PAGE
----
1771
ENGLISH POETRY 1579-1830: SPENSER AND THE TRADITION

The Shepherd and the Vision: a Fable.

Town and Country Magazine 3 (October 1771) 549-50.

Mr. Alley


Twelve unsigned anapestic quatrains. In this poem that pastoral ballad mode is applied, rather uncharacteristically, to devotional verse. Colin wonders why the woodlark sings its song, and the Vision replies, "Deem not that the notes from the spray | E'er prove as a waste of sweet sound, | For heard and approv'd is each lay,— | Each lay the God's praise doth resound." The poem was doubtless written to encourage more devotional verse, which on the whole seems to have been more common in the 1760s than the 1770s, when politics was becoming once again a chief preoccupation of the periodical versifiers.



As Collin one morn went a-maying,
Thro' bow'ry retreats of the grove,
The wood-lark such fancies was playing
As Philomel could not improve.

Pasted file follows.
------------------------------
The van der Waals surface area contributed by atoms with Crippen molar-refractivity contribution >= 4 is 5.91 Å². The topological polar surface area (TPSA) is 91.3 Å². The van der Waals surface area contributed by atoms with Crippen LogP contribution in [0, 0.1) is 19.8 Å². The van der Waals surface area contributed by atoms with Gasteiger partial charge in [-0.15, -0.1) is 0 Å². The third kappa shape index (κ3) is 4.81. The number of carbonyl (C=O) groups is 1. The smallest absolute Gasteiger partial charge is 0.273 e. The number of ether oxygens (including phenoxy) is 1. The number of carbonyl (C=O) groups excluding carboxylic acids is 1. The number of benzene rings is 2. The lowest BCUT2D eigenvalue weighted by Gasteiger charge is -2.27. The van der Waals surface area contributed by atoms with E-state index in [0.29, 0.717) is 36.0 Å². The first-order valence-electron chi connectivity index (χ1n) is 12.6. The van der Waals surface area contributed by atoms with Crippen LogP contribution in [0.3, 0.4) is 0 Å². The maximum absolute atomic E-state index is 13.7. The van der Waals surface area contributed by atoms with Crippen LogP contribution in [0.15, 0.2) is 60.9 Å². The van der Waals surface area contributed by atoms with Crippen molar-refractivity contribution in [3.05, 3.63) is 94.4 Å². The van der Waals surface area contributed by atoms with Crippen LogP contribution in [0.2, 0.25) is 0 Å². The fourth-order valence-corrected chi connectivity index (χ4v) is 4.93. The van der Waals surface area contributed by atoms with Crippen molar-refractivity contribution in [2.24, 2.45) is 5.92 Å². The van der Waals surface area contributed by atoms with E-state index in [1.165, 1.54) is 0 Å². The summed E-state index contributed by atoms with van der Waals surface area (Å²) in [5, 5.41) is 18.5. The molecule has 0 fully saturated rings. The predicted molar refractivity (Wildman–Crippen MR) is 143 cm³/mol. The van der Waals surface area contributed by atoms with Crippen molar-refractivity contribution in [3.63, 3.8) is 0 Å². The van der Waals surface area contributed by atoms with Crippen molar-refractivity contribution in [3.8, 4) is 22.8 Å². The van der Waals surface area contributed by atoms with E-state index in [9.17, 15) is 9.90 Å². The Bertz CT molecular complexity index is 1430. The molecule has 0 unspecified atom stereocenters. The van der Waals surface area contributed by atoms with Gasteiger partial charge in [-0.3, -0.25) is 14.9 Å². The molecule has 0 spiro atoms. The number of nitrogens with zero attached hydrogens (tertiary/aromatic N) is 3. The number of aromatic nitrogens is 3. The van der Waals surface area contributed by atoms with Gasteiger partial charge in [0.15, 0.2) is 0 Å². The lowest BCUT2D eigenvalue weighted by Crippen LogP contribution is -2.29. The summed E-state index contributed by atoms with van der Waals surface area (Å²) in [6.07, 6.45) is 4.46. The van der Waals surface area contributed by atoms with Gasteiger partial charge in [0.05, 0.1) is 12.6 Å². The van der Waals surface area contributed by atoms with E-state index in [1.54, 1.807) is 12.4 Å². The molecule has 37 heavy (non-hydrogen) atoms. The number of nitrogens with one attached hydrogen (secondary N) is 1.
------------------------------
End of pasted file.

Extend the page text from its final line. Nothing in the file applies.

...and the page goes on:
While he to the Syren's sweet lays
His eager attention devotes,
Through music's meander she strays,
Now sinking, now swelling the notes.

At length, he in extacy cry'd,
"Ah! where could this science be found!
For whom is this minstrelsy ply'd!
For whom is this banquet of sound!"

Said a vision, "'tis meet that you know,
The minstrel addresses each note
To Him, from whom bounty but flows,
Who taught ev'ry grace to her throat;

"Who now in beneficence gives
Parental delight to her breast,
From whose open hand she receives
Support for the young in her nest.

"Deem not that the notes from the spray
E'er prove as a waste of sweet sound,
For heard and approv'd is each lay—
Each lay the God's praise doth resound.

"Deem not that the flow'rets that blow,
And breathe in the lonely retreat,
Their sweets to the wilds but bestow,
As incense they offer each sweet.

"Ten thousand pure beings still rove
Unseen by corruption's gross eye,
To join in each song of the grove,
Each off'ring to waft in the sky.

"Though man never waken'd sweet praise,
Though thankless his bosom were found,
Chaste anthems the woodlands would raise,
Hallelujahs the vallies resound.

"Why were his vast faculties giv'n
To light him, why reason's blest beam,
If he leads not the chorus to heav'n,
If his gratitude proves not supreme?

"O youth! this thy duty observe,
So ne'er shall thy pleasures decay;
'Twill prove the best honour to serve,
The glory 'twill prove to obey.

"Each morning to songs of pure praise,
Lyre-like whilst thou tunest thy heart,
Immortals shall list to thy lays,
As thou to yon wood poet's art."

[pp. 549-50]